A new exhibition unites the legend of Troy and the art of miniature

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A new exhibition that combines the legend of Troy as told in Homer’s “Iliad” with the traditional arts of miniature, printmaking and ceramics has been launched at the Trojan Museum in Türkiye. “Troy: Every Form of Art” showcases Göksel Sevim’s 22-year experience in miniature art.

Göksel Sevim paints a miniature for the exhibition “Troy: Every Form of Art”.

The Troy Museum is an archaeological museum located near the archaeological site of the ancient city of Troy in the northwestern province of Çanakkale. Construction of the museum began in 2013 as part of a project organized by the Ministry of Culture and Tourism. It was officially opened by President Recep Tayyip Erdoğan on March 18, 2019. The contents of the museum detail the archaeological history of Troy and its civilizations, which left their mark in the Troas region and were recorded in history with Homer’s Iliad. At least 2,000 artifacts discovered during the excavations are on display here.

The museum recently hosted the “Troy: All Forms of Art” exhibition, which offers insight into the history of the ancient site through the art of miniature.

Miniatures are a type of two-dimensional artwork that features small, finely crafted paintings that tell stories or convey information. In Ottoman times, those who practiced the craft were known as miniaturists. Ottoman miniature used a visual language to express its cultural diversity, cosmopolitan geography and expressive principles that developed over centuries. As the 19th century approached, the craft developed and began to appear more frequently on walls, canvas, wooden pieces, ceramics and leather. With its history spanning hundreds of years, miniature art is widely accepted as an important part of Turkish history and culture.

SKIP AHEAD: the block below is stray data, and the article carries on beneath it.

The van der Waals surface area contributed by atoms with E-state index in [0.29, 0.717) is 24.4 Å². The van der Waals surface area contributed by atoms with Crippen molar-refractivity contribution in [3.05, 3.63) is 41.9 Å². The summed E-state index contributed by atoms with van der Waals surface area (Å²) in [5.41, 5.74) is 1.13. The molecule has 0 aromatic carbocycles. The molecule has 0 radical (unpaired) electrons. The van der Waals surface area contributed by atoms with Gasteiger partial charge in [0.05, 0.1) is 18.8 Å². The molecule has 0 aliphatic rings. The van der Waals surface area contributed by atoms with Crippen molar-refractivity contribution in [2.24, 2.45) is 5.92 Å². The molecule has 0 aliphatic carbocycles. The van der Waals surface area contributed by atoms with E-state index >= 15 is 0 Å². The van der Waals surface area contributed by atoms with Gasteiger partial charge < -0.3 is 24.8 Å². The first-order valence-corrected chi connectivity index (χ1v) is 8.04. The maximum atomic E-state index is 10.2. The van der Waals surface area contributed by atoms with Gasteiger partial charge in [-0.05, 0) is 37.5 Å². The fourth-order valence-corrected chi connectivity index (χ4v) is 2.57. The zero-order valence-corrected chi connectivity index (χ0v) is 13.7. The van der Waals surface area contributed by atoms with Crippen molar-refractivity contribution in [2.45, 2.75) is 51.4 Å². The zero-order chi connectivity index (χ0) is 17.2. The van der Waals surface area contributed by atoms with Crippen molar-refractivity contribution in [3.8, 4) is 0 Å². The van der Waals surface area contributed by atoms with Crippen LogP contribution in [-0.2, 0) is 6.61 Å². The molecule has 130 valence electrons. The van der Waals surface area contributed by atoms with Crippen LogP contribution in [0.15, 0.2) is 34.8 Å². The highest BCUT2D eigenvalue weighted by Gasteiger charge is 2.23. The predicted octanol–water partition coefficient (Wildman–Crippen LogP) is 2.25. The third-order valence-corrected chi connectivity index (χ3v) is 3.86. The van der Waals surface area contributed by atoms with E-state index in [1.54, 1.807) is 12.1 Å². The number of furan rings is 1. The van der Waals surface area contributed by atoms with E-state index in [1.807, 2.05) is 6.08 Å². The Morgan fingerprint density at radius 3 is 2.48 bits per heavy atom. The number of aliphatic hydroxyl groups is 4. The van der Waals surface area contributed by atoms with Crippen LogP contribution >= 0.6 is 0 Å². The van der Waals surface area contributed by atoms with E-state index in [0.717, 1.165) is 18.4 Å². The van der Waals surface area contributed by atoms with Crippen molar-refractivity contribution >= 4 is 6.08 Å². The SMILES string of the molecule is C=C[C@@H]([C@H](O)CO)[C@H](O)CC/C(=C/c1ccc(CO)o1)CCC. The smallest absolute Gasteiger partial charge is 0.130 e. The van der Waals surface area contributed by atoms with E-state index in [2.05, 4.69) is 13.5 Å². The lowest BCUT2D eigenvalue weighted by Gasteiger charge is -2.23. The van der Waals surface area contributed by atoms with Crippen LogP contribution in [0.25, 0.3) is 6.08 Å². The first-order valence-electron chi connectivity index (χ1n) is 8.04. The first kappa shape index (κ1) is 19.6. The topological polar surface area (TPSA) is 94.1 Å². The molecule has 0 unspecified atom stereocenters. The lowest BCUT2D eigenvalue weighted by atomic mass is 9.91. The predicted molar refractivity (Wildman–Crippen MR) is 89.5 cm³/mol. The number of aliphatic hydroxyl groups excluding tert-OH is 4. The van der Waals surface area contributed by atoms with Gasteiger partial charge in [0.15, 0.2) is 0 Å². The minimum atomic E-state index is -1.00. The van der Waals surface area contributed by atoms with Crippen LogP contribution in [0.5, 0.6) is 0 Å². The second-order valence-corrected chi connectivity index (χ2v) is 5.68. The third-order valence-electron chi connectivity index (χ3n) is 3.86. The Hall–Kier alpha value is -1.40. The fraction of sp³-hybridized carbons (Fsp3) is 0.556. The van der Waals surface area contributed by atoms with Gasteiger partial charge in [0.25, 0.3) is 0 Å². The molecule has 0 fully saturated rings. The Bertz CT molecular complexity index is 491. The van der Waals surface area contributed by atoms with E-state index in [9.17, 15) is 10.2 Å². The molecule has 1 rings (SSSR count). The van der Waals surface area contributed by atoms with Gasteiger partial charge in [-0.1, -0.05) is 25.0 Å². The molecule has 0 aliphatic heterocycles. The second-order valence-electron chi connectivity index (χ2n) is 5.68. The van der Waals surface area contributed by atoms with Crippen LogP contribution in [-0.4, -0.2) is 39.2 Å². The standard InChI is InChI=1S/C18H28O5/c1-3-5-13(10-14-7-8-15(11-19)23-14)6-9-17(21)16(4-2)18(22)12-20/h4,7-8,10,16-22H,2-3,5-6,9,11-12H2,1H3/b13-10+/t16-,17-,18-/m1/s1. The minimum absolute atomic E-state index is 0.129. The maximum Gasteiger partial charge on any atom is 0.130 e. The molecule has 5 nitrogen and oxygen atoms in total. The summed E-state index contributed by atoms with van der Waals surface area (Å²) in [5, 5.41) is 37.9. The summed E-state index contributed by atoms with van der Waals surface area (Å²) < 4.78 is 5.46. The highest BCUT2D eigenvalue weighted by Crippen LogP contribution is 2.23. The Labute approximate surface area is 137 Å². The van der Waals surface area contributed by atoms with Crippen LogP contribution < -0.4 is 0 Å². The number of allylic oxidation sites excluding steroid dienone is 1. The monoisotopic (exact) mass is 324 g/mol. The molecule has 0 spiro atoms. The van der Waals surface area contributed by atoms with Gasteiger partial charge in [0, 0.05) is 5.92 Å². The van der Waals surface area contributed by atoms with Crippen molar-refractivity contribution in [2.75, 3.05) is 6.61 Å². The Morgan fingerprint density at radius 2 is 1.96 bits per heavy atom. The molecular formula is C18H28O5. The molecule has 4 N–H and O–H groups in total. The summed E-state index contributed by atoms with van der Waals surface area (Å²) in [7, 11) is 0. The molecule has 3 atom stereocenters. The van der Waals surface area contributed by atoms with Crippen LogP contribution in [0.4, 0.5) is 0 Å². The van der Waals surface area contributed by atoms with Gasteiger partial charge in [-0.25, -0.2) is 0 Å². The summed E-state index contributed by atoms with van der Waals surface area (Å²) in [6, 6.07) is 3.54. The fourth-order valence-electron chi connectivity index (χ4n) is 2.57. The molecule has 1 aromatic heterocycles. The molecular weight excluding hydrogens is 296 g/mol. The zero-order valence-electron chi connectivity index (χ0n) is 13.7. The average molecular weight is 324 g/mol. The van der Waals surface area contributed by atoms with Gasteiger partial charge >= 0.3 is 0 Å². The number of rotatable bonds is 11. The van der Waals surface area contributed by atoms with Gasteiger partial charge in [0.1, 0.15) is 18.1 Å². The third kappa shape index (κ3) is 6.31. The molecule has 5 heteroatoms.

Overview of the works in the exhibition “Troy: All Forms of Art”.
Overview of the works in the exhibition “Troy: All Forms of Art”.

The artist behind the exhibit, Sevim, said she started painting miniatures of Troy with the encouragement of German archaeologist professor Manfred Osman Korfmann, who led the excavations at Troy for 17 years. “In one of our conversations, Mr. Korfmann said that there was no miniature for the ancient city of Troy. With that, I started painting miniatures for Troy, and Mr. Korfmann was my advisor during this process. Unfortunately, halfway through my studies, Mr. Korfmann passed away,” Sevim explained.

Taking a break from her studies for a while, Sevim later completed her miniatures of Troy, in which she depicted the details of her nine colonies. Noting that telling the stories of the legend of Troy through miniature art has become a passion for her, Sevim said she is very happy to have her work exhibited at the Trojan Museum.

“Troy: Every Form of Art” will be on display for art and history lovers at the Troy Museum until August 31.

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